Engaging HIV-HCV co-infected patients in HCV treatment: the roles played by the prescribing physician and patients' beliefs (ANRS CO13 HEPAVIH cohort, France)
- Equal contributors
1 Unité de Maladies Infectieuses, Pôle Médecine, Hôpital COCHIN, Paris, France
2 INSERM, U912 (SESSTIM), Marseille, France
3 Université Aix Marseille, IRD, UMR-S912, Marseille, France
4 ORS PACA, Observatoire Régional de la Santé Provence Alpes Côte d'Azur, Marseille, France
5 Univ Bordeaux, ISPED, Centre INSERM U897-Epidemiologie-Biostatistique, F-33000 Bordeaux, France
6 INSERM, ISPED, Centre INSERM U897-Epidemiologie-Biostatistique, F-33000 Bordeaux, France
7 Substance Use Research Center, NYSPI, Columbia University, New York, NY, USA
8 Hôpital Tenon-, INSERM U 707, Université Pierre et Marie Curie, Paris, France
9 Hôpital de l'Archet, Université de Nice-Sophia Antipolis, Nice, France
10 APHM hôpital Ste-Marguerite, Service d'Immuno-hématologie clinique, Marseille, France
11 Institut Cochin, Université Paris-Descartes, INSERM U567-CNRS (UMR 8104), Paris, France
12 APHP, Hôpital Cochin, Service d'Hépatologie, Paris, France
BMC Health Services Research 2012, 12:59 doi:10.1186/1472-6963-12-59Published: 12 March 2012
Treatment for the hepatitis C virus (HCV) may be delayed significantly in HIV/HCV co-infected patients. Our study aims at identifying the correlates of access to HCV treatment in this population.
We used 3-year follow-up data from the HEPAVIH ANRS-CO13 nationwide French cohort which enrolled patients living with HIV and HCV. We included pegylated interferon and ribavirin-naive patients (N = 600) at enrolment. Clinical/biological data were retrieved from medical records. Self-administered questionnaires were used for both physicians and their patients to collect data about experience and behaviors, respectively.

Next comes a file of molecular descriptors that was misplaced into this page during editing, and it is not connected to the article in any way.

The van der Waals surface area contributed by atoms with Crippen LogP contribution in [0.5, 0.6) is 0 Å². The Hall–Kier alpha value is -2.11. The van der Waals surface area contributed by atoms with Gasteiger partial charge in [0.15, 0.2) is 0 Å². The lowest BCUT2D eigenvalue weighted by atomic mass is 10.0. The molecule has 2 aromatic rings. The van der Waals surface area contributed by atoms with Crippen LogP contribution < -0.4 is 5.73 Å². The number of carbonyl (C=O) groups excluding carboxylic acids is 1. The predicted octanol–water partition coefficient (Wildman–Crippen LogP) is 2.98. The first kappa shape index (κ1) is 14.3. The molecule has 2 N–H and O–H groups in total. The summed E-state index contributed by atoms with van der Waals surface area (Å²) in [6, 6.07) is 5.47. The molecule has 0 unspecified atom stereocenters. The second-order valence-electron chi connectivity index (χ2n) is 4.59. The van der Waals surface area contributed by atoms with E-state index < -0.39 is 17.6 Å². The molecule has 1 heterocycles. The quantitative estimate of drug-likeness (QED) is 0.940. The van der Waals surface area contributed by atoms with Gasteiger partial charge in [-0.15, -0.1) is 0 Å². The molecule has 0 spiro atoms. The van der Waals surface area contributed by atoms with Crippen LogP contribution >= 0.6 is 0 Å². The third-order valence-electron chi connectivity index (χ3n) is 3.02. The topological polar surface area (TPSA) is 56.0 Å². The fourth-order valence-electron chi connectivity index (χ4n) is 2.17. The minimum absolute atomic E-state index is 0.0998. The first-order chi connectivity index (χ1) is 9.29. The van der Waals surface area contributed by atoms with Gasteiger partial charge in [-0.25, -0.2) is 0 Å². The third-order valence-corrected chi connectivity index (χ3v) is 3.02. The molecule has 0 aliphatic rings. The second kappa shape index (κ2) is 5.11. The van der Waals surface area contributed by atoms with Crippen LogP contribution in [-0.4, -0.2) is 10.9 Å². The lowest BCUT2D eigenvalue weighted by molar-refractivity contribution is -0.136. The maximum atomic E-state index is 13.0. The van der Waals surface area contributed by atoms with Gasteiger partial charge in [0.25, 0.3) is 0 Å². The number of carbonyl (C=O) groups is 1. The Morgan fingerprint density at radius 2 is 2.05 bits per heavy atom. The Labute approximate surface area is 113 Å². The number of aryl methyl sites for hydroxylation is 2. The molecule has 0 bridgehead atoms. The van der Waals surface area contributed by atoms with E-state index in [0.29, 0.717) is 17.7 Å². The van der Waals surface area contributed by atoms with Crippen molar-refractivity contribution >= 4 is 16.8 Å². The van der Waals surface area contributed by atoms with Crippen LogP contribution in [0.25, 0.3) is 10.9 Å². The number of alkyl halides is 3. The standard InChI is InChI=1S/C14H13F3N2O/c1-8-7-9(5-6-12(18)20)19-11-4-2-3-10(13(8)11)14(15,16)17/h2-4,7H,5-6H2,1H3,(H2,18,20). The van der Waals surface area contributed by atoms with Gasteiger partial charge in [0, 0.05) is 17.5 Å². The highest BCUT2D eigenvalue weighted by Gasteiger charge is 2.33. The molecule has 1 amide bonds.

Median [IQR] follow-up was 12[12-24] months and 124 patients (20.7%) had started HCV treatment. After multiple adjustment including patients' negative beliefs about HCV treatment, those followed up by a general practitioner working in a hospital setting were more likely to receive HCV treatment (OR[95%CI]: 1.71 [1.06-2.75]). Patients followed by general practitioners also reported significantly higher levels of alcohol use, severe depressive symptoms and poor social conditions than those followed up by other physicians.
Hospital-general practitioner networks can play a crucial role in engaging patients who are the most vulnerable and in reducing existing inequities in access to HCV care. Further operational research is needed to assess to what extent these models can be implemented in other settings and for patients who bear the burden of multiple co-morbidities.